When you are given the job of shooting people in the face with the highest quality weaponry, you would assume that your uniforms would be a symbol of intimidation along with practicality and stealth. But the following uniforms were anything but that, as they were so flashy and quixotic that they actually led to the soldiers being identified and killed.
1. The Stock
The worst one of the European 18th weird uniform crisis was the stock, which was a high collar made out of stiff leather, which dug into the chin and neck and reduced the agility and awareness of soldiers.
2. The Amazing Shrinking Prussian Coats
During the Seven Years War, the funds went close to zero for the Prussian army. This meant creating uniforms out of the bare minimum of clothes, which shrank when exposed to water and caused deaths of many soldiers due to the extreme winters.
3. Hessian Headgear
While the spectacular tall hats adorned with silver medals looked very classy in pictures, but the Hessian mercenaries of British in Revolutionary America were often seen caught on trees, while the shining silver badge provided perfect targets for American snipers.
4. White Bands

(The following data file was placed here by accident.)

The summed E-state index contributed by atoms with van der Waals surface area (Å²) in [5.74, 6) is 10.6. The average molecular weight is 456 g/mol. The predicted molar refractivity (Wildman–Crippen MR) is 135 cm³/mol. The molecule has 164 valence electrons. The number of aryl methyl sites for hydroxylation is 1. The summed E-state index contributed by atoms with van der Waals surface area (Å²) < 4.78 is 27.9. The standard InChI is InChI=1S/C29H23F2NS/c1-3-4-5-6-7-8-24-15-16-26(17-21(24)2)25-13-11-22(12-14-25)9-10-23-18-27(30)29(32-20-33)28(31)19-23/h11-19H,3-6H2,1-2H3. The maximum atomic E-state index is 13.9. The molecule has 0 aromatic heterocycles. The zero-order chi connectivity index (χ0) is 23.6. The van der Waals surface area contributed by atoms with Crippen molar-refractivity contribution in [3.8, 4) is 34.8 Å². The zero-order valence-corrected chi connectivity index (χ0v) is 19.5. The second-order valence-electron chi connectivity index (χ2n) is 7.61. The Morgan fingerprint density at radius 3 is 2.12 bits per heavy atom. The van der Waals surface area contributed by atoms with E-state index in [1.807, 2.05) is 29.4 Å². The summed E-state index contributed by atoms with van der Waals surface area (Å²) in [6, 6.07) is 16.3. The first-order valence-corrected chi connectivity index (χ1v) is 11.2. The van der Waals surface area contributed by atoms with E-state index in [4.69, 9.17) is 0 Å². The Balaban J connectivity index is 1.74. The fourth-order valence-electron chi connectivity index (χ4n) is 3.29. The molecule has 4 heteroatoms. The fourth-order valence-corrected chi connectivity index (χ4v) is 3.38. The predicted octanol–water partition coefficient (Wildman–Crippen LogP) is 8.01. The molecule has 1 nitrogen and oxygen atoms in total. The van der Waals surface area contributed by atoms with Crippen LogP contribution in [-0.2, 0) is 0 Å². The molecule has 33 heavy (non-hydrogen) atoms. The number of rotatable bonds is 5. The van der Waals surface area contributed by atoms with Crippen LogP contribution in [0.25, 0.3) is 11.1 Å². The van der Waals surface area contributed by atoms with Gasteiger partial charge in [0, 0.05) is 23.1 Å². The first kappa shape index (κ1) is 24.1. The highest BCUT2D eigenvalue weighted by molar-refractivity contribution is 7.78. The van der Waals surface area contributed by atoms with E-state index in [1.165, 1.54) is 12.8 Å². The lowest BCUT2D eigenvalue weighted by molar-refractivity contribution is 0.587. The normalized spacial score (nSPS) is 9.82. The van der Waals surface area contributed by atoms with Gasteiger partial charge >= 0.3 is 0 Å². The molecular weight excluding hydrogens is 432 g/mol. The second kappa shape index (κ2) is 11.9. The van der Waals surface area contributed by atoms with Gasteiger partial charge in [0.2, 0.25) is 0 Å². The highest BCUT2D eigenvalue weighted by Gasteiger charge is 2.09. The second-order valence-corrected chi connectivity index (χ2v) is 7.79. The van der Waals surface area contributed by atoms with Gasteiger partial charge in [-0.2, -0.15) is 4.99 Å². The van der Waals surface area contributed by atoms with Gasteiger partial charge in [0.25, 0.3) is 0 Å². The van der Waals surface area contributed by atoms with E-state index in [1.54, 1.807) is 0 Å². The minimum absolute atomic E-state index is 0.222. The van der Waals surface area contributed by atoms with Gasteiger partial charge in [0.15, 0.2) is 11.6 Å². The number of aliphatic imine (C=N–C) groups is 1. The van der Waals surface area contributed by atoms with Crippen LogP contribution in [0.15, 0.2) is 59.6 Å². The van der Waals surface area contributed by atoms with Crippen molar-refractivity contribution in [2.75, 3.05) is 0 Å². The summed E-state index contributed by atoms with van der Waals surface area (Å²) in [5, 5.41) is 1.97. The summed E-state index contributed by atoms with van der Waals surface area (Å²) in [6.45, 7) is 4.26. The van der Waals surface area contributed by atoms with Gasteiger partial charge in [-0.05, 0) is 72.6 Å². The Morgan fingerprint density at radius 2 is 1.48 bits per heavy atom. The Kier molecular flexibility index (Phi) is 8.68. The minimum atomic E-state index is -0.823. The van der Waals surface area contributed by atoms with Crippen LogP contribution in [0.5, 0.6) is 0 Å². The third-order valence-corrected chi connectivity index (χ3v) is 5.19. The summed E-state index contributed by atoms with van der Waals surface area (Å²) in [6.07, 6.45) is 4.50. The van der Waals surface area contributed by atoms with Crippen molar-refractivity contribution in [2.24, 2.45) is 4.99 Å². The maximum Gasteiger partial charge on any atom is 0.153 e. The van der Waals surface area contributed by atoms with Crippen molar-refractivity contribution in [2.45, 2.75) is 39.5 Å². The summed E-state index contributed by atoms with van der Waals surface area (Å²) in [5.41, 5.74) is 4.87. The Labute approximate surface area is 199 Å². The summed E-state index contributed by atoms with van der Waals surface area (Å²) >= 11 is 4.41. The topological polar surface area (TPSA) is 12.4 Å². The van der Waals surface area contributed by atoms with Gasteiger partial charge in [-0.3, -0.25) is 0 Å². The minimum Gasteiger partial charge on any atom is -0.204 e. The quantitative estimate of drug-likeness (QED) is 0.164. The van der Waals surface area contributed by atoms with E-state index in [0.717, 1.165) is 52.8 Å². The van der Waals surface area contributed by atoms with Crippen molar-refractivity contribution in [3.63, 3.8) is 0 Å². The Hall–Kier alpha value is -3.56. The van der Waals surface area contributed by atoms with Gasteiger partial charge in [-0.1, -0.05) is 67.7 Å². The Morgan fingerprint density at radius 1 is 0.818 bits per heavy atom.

The British army white bands given in the 18th and 19th century were meant to identify friends at night, but during the First World War, they were usually caught exposed on the beaches, and almost sitting ducks for Turks.
Introduced in the seventeenth century as a sign of great boon, the red uniforms usually made the British soldiers an easy target in the fights against the French, native and colonials in North America, and made it impossible to sneak out or hide when ambushed.
6. Cardboard Shoes
Lack of funds meant that during the German invasion of Russia in 1941, some Italian soldiers were sent in cardboard shoes. As a result, they were exposed to frostbite and a lot of them lost fingers and toes during the largely unsuccessful invasion.
7. Confederate Shortages and States Rights
As the American Civil War went bad for the Confederacy, it struggled to provide adequate shoes and uniforms to its soldiers. 60% of them were wearing clothes captured off the Union men, meaning that the Battle of Shiloh in 1862, a high rate of friendly fire led to hundreds of men dying.
8. First World War Headwear
The shrapnel death was not anticipated by many in the First World War, which meant the soft, stylish hats wore by the British and French armies led to hundreds of deaths.
9. Le Pantalon Rouge
By 1914, almost all of the countries realised that making the uniform more obscure was a requirement, but the French resisted this till the very last. Even when Adolphe Méssimy, the Minister for War, tried to call out that the bright red trousers of the French army were leading to their deaths, the popular press accused him of undermining good taste and national pride. It was only after millions of more French deaths that they finally accepted the change.
10. Romanian Glitz
Again like the French, General Ion Emanoil Florescu, who was the head of the Romanian army in the First World War, wanted to focus on the looks. The elaborate uniforms laden with epaulettes and headdresses made them walking targets in the war.